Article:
could draw books. During the various
periods of its growth several students
and members of the faculty served
as librarian. It was not until the
State Legislature appropriated $100,-
300 for a new library in 1881 and after
the dedication of the library in 1883
that there was a permanent library
and librarian. This building was
what is now known as the "old li-
Volumes Increased
But during the 33 years old the
"old library's" life the number of
volumes rapidly increased until when
the number reached 250,000 volumes
the stacks were jammed and the
books were placed at diverse spots on
the campus, even though it was the

largest library in the west and one of
the best libraries west of Cornell,
according to Dr. Bishop's evaluation.
The library also was thoroughly in-
flammable, having caught fire three
times, but luckily the blazes were de-
tected in time and no damage was
done. The only part of the library
that was fire-proof was the book
stacks and these were preserved and

used in the new library.
It was because of the inadequate
capacity of the library and its in-
flammability that soon after 1900
there was agitation for a new library.
Finally, after repeated adjustments
which entailed the use of the art gal-
lery as a stack room, the University
received an appropriation for a new
library in 1915.



(Continued from Page I.
facing the entrance was the circula-
tion desk, which together with the
reference room provided all the serv-
ice to the students. The reading
room occupied the circular front sec-
tion of the building in which were
numerous desks, book, cases lined
along the walls, and the much dis-
cussed border line between men and
women. The room had a capacity
of 150 students-trivial compared to
the many and spacious reading rooms
now available in the present library.
The first floor also contained the pe-
riodical room and the library offices.
Finney Was Reference Librarian
The reference librarian was for
many years Byron A. Finney, '71, who
retired on a Carnegie pension in 1916
after 25 years of service. He was
commonly known as "Pa" Finney be-
cause he was closely associated with
many of the students in his capacity.
No talking was allowed in the library
and it was up to "Pa" Finney to repri-
mand the students who violated this
rule. When he spoke to a student
about this his horse whisper could
be heard throughout the reading
room so that "Pa" Finney's whisper
became famous on. the campus,.
On the second floor was an art gal-
lery which added to the cultural at-
mosphere of the library but was of
no great artistic merit, although it
contained some famous pieces. It in-
cluded a marble statuary of "Nidi-
The Blind Girl of Pompei," by Ran-
dolph Rogers, a plaster cast of Lewis
Cass, famous Michigan governor and
statesman, and "Twins," by the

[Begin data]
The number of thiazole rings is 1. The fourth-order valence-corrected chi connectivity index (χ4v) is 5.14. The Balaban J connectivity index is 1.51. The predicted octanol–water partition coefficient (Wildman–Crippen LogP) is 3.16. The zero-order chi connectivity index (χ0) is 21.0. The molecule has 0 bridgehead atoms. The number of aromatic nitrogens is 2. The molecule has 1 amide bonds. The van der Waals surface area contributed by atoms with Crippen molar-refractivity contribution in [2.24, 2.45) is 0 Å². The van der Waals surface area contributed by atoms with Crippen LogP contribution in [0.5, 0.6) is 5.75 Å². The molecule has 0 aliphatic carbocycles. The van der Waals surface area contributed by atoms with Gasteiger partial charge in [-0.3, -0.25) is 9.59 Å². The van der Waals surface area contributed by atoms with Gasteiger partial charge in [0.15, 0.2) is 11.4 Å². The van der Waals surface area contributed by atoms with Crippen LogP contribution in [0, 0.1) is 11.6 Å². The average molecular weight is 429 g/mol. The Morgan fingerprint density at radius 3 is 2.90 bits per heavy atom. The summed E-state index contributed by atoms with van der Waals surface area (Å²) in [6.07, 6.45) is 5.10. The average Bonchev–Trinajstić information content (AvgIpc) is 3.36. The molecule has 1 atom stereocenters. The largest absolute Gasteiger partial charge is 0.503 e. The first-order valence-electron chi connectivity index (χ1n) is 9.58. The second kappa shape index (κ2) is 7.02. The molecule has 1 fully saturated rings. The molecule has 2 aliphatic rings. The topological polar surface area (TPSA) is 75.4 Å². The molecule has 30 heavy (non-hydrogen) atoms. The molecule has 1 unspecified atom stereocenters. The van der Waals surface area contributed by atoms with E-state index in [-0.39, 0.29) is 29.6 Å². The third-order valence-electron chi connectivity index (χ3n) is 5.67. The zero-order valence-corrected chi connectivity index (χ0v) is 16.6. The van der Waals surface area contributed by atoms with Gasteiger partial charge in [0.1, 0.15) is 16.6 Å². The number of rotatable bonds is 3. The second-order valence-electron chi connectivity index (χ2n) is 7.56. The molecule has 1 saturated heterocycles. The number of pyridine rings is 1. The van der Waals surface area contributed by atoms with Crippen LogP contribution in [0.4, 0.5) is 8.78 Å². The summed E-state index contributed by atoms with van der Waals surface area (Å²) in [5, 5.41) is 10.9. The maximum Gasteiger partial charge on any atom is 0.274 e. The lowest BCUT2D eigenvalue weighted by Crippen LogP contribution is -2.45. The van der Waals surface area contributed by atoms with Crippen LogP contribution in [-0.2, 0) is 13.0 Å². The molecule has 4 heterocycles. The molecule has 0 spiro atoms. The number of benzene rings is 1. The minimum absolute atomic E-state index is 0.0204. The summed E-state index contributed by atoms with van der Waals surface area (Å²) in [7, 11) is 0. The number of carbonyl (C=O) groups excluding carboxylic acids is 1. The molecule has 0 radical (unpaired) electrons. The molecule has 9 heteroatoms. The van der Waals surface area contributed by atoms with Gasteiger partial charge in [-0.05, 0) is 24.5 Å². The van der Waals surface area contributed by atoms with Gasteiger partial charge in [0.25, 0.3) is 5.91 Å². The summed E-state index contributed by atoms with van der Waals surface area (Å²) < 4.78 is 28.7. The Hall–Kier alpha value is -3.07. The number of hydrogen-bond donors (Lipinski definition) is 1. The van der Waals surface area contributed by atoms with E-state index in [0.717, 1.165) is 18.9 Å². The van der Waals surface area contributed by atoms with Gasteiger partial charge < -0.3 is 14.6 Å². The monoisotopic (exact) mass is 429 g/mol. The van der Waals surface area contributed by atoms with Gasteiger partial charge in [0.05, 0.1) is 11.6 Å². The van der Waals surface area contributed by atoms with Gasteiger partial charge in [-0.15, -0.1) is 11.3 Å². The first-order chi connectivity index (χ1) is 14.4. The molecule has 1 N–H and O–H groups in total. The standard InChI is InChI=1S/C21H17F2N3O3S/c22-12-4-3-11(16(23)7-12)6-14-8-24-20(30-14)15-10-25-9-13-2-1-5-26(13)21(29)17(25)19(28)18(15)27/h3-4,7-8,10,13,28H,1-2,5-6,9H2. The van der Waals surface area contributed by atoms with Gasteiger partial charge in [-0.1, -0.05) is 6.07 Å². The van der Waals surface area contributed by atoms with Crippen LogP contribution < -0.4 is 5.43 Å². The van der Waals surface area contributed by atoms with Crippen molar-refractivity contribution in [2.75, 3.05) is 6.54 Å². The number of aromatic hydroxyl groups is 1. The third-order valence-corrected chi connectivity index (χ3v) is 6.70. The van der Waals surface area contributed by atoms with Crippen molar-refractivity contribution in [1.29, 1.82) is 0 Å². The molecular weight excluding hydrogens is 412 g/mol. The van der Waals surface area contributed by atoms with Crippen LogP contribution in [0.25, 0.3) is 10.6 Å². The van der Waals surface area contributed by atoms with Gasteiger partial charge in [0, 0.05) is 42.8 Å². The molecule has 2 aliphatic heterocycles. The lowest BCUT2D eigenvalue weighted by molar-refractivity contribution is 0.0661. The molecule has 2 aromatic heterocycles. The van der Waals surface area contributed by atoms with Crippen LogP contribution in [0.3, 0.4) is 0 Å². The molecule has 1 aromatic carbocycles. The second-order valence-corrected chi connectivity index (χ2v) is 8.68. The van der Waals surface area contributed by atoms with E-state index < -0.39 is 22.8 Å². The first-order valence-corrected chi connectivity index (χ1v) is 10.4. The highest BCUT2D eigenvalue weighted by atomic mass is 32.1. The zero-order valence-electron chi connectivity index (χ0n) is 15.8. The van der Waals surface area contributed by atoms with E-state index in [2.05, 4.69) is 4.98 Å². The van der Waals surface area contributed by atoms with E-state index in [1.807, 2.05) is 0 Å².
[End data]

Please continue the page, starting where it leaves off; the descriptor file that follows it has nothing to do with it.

French painter, Bouguergeau.
Better Than Party Line
But it was not the art gallery that
was the * center of interest on the
second floor but the famed "whisper-
ing gallery." This was a narrow,
dark, circular passageway surround-
ing the roof of the rotunda in which

take the freshmen to the gallery and
instill in them a sense of fear for
their upperclassmates and a feeling
of reverence and awe for the poten-
tialities of the library.
Oh, Dear!
One of the many incidents associat-
ed with the gallery concerned an
Ypsilanti girl who came to this cam-
pus on a "blind date." Not being
aware of the "whispering gallery" she
whispered to her girl-friend while on
one side about her feelings toward her
"date." Her escort was on the other
side and the different hues of his
face were only vaguely described be-
cause of the darkness of the chamber.
The first library of the University
was consigned to the "dark corners"
of the home of C. C. Trowbridge in
Detroit, who was secretary of the
University Board of Regents, and it
was later sent to Ann Arbor-the
ORCHARD averaging 12 1/3
per cent yearly. 950 bearing
trees. 16 acres, bungalow,
storage and packing house,
barn. Beautiful location.
Good crops. Strong local
market. Immediate posses-
sion. $14,000.
dates 16 students on 2nd and
3rd floors. Apartment to rent
and owner's apartment on
1st floor. Income $250 a
month. $12,000.
5-ACRE ESTATE. Country
Club district. Charming 4-
bedroom Dutch Colonial
house. Beautifully land- I
scaped. Fruit. $20,000.

sum total of books being 12 volumes.
While situated in Ann Arbor the
Gray collection which formed the
real foundation of the present Uni-
versity library was purchased. But
there was no library proper and the
books were constantly shifted to sev-
eral buildings on the campus which,
each in turn, became too small for the
rapid growth of the number of vol-
umes. During this period the library

Are Our New FALL STYLES that
All the Co-eds Are Clamoring For!

2romptly and neatly done by expera-
iced operators at moderate pre~utw.
314 South State Street

I - -

)fic~dguL UniaoL
Choice of one:
Florida Fruit Coupe Cream of Tomato
Jellied Consomme or Chicken Broth au Riz
Chilled Grapefruit Juice


J / i

. .
' .: ; .

As seen in

SHOES ... and


Branch Celery

Mixed Olives

Sweet Pickles

Planked Jumbo White Fish, Union Style $1.10
Roast Stuffed Young Turkey, Cranberry Sauce $1.10
Calves Sweetbreads, Virginia under Glass $1.10
Baked Imported Holland Ham, Pineapple Glace $1.10
Special Chicken Salad Plate, Hearts of Lettuce $1.10
Tenderloin or Porterhouse with French Fried Potatoes to order
French Fried Potatoes or Potato in Cream
Corn on Cob or Fresh Lima Beans au Beurre
Frozen Punch

;tCrisp . . clever styles, ready to "reg-
ister" with you for a semester of work
and fun! Swanky sports ... glamor-
ous "date" modes, in materials and
colors that will make you squeal with
glee! Come see them!
to $7.75